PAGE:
A volleyball trip is around the corner. Our main goal as parents is to get the family there and home safely. However, if something goes wrong on the way, are you ready? Some of us have packed for enough volleyball trips that we consider ourselves professionals at this, and maybe some are. But are we really thinking of everything that may happen?

Here are travel safety tips for a long volleyball road trip:

When preparing to leave, it’s important to pay close attention to how you’re packing the vehicle. You want immediate access to the items you’re packing, given the worst case scenario. I teach my clients to always think “what if,” what if it’s raining, what if I do not have access to every side of the vehicle, what if I’m not in a safe area, what if I need to get to a self-defense tool, you get the point.

The night before you leave, have the following items in your vehicle just in case:
  • Plenty of water
  • Extra nonperishable food/snacks
  • Flashlight (I have 2, one is blinding for defensive purposes (8000 lumens))
  • 5 gallon gas can, preferably filled
  • Non-lethal defense (Fire extinguisher, Pepper Spray, Striking Tool)
  • Should you be a firearm person ensure you have several magazines and ammo
  • Portable air compressor to fill tires (charge it the night before and make sure that it comes with a lighter attachment)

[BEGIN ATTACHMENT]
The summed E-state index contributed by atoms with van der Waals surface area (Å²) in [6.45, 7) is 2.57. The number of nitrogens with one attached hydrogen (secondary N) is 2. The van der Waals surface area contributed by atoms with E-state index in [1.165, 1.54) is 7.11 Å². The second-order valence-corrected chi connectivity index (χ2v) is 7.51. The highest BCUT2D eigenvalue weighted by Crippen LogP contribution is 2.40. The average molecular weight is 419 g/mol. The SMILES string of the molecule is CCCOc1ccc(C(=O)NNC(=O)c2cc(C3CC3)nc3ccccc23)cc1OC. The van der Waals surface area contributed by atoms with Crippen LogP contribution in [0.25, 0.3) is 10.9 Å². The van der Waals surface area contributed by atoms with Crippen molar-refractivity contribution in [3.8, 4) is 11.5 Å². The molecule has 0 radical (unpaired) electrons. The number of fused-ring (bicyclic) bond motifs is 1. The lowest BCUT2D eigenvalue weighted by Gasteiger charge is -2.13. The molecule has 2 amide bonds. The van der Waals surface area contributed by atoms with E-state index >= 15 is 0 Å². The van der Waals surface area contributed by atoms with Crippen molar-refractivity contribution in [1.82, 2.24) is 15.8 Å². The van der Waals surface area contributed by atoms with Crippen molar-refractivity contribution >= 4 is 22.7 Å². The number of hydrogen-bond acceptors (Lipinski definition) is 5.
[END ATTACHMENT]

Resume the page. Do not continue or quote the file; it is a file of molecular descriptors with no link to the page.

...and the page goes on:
• At least 2 cans of fix-a-flat
  • Rain gear for everyone
  • Emergency numbers in your phone (you may not have service, be prepared for that too)
  • Emergency Action Plan (I think I can say most have never done this, but you should put what together that includes who does what in case of an emergency)

There will be some stops along the way that you also need to plan for, and these too should be done safely. Imagine how vulnerable your family is if the first thing you do at the gas station is open all of the doors and pour out of the truck without paying attention to your surroundings. The kids have air pods in, some watching their favorite tiktok video for the 23rd time, and unaware of potential danger.

Here are some safety recommendations at a gas stop:
  • Driver out of the cart first, then lock the door; I always get out and walk around to let everyone out once I surveil the area and ensure I see nothing wrong.
  • Then everyone exit the vehicle, lock up, and head in.
  • Adults should try to use the restrooms first when possible. People hide in there, it happens.
  • Everyone stay inside until we have our snack, drinks, and then reverse the process to load up and roll out.
  • Load the vehicle on the passenger side with only that door open. There is no reason to unlock every door and give bad people access to the vehicle and the upper hand.
  • If you’re getting gas, only the driver needs to be out and all doors can be locked, afterwards get in and roll out immediately.
  • Stay off your phones.
If you happen to get a flat tire or your car breaks down there are several things that you should do immediately:
  • Immediately put your  hazard lights on
  • Pull over if possible
  • Place reflective triangles behind your car for better visibility and get back in your car
  • Know how to use the fix-a-flat and get your car back on the road if it’s a tire